This week from Geneva, the United Nations is hosting its annual Forum on Business and Human Rights. Thousands of participants from government, business and civil society groups from around the world will gather online to discuss current issues regarding the implementation of the UN’s Guiding Principles on Business and Human Rights – which outline the global authoritative standards on the business responsibility to respect human rights.
Inclusive Development International has joined with our partners at Equitable Cambodia and the Cambodian League for the Promotion and Defense of Human Rights (LICADHO) to issue a joint statement to the forum. The statement highlights a decade-long struggle by displaced Cambodian communities against Asia’s largest sugar company and explains how a number of prominent companies attending the forum are failing to meet their responsibilities under the Guiding Principles.
To make way for a sugar plantation in Cambodia, a Thai sugar company, Mitr Phol, colluded with the military to raze people’s homes, forcibly seize their land and loot their harvested rice crops.
Extraordinarily, Mitr Phol continues to be a member in good standing of the sugar industry’s sustainability certification initiative Bonsucro, while corporate customers of Mitr Phol, such as Coca-Cola and Corbion, are attempting to wash their hands of any responsibility for human rights abuses that are directly linked to their own supply chains.
The Executive Director of Equitable Cambodia, Eang Vuthy, renewed our joint call for Mitr Phol to undertake remedial action with the communities immediately.
“This problem won’t go away if this company continues to deny the reality of the violations it caused in Cambodia. People will use every legal means possible to hold them accountable,” said Mr. Eang.
Inclusive Development International’s Executive Director, David Pred, said the brands that continue to source sugar from Mitr Phol, such as Coca-Cola, Nestle, Mars and Corbion, should utilize their leverage as key customers to demand that Mitr Phol engage in settlement talks with representatives of the affected families.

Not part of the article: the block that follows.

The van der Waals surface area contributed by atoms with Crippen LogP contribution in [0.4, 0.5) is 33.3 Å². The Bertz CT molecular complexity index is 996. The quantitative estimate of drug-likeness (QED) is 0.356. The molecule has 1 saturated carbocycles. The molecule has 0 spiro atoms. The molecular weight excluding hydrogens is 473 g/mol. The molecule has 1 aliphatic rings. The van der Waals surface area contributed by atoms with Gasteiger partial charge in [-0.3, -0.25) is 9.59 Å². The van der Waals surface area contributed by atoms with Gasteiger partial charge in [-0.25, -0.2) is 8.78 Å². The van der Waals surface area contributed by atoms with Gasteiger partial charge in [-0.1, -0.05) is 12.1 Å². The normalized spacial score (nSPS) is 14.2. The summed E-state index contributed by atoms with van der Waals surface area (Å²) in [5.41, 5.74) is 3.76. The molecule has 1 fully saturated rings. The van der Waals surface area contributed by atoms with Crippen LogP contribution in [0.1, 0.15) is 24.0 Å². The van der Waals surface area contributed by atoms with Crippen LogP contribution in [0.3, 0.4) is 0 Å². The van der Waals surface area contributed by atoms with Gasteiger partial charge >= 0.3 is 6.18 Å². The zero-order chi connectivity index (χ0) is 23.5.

“These communities had their homes destroyed, their land seized and their livelihoods taken from them by force. Companies like Coca-Cola can’t claim to be responsible corporate citizens if they are willing to tolerate such serious human rights abuses in their supply chains,” said Mr. Pred.
Mitr Phol’s human rights abuses have been investigated and confirmed by many institutions including the UN Office of the High Commissioner for Human Rights, the Thai Human Rights Commission and multiple human rights NGOs, including Inclusive Development International.
Earlier this year the communities scored a major legal victory when the Thai courts granted them class status in their legal action against the company for its harmful actions in Cambodia – paving the way for the first transboundary human rights class action in Asian legal history. But Mr. Pred said it was a long road ahead for the communities seeking justice.
“Legal battles can take years to play out, whereas big brands like Coca-Cola and Nestle have the power and the clout to get Mitr Phol to sit down at the negotiating table with community members next week. If Mitr Phol continues to refuse to engage with the communities and meet its responsibility to compensate them for the damages it caused, then the brands should stop buying their tainted sugar – that is what the UN Guiding Principles on Business and Human Rights require,” said Mr. Pred.
Joint statement by Equitable Cambodia, the Cambodian League for the Promotion and Defense of Human Rights and Inclusive Development International to the Ninth Session of the United Nations Forum on Business and Human Rights
Letter to Nestle – No written response received to date